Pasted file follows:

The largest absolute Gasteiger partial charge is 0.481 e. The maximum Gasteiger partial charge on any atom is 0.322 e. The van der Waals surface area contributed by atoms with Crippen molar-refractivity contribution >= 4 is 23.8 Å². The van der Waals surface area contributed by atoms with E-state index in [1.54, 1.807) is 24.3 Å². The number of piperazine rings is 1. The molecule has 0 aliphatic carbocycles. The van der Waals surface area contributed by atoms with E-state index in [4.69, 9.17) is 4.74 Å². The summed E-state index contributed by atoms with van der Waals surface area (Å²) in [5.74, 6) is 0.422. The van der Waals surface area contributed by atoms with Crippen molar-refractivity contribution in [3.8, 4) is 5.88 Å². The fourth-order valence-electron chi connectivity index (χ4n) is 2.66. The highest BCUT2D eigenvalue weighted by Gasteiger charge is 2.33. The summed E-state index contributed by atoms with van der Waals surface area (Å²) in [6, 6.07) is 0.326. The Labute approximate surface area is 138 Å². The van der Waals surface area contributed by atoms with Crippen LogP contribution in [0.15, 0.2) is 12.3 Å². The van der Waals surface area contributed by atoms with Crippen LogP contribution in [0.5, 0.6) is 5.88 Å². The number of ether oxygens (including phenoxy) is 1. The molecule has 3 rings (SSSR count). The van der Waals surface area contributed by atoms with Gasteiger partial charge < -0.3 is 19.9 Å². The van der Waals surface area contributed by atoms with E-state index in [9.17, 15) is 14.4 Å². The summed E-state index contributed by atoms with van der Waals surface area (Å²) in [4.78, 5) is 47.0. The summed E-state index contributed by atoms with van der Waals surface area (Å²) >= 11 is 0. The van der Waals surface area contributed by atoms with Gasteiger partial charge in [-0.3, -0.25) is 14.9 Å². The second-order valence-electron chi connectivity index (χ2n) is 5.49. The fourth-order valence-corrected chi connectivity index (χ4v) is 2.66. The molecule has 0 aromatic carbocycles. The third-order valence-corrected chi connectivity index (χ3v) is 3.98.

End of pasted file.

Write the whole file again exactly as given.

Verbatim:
The largest absolute Gasteiger partial charge is 0.481 e. The maximum Gasteiger partial charge on any atom is 0.322 e. The van der Waals surface area contributed by atoms with Crippen molar-refractivity contribution >= 4 is 23.8 Å². The van der Waals surface area contributed by atoms with E-state index in [1.54, 1.807) is 24.3 Å². The number of piperazine rings is 1. The molecule has 0 aliphatic carbocycles. The van der Waals surface area contributed by atoms with E-state index in [4.69, 9.17) is 4.74 Å². The summed E-state index contributed by atoms with van der Waals surface area (Å²) in [5.74, 6) is 0.422. The van der Waals surface area contributed by atoms with Crippen molar-refractivity contribution in [3.8, 4) is 5.88 Å². The fourth-order valence-electron chi connectivity index (χ4n) is 2.66. The highest BCUT2D eigenvalue weighted by Gasteiger charge is 2.33. The summed E-state index contributed by atoms with van der Waals surface area (Å²) in [6, 6.07) is 0.326. The Labute approximate surface area is 138 Å². The van der Waals surface area contributed by atoms with Crippen LogP contribution in [0.15, 0.2) is 12.3 Å². The van der Waals surface area contributed by atoms with Crippen LogP contribution in [0.5, 0.6) is 5.88 Å². The number of ether oxygens (including phenoxy) is 1. The molecule has 3 rings (SSSR count). The van der Waals surface area contributed by atoms with Gasteiger partial charge < -0.3 is 19.9 Å². The van der Waals surface area contributed by atoms with E-state index in [9.17, 15) is 14.4 Å². The summed E-state index contributed by atoms with van der Waals surface area (Å²) in [4.78, 5) is 47.0. The summed E-state index contributed by atoms with van der Waals surface area (Å²) >= 11 is 0. The van der Waals surface area contributed by atoms with Gasteiger partial charge in [-0.3, -0.25) is 14.9 Å². The second-order valence-electron chi connectivity index (χ2n) is 5.49. The fourth-order valence-corrected chi connectivity index (χ4v) is 2.66. The molecule has 0 aromatic carbocycles. The third-order valence-corrected chi connectivity index (χ3v) is 3.98.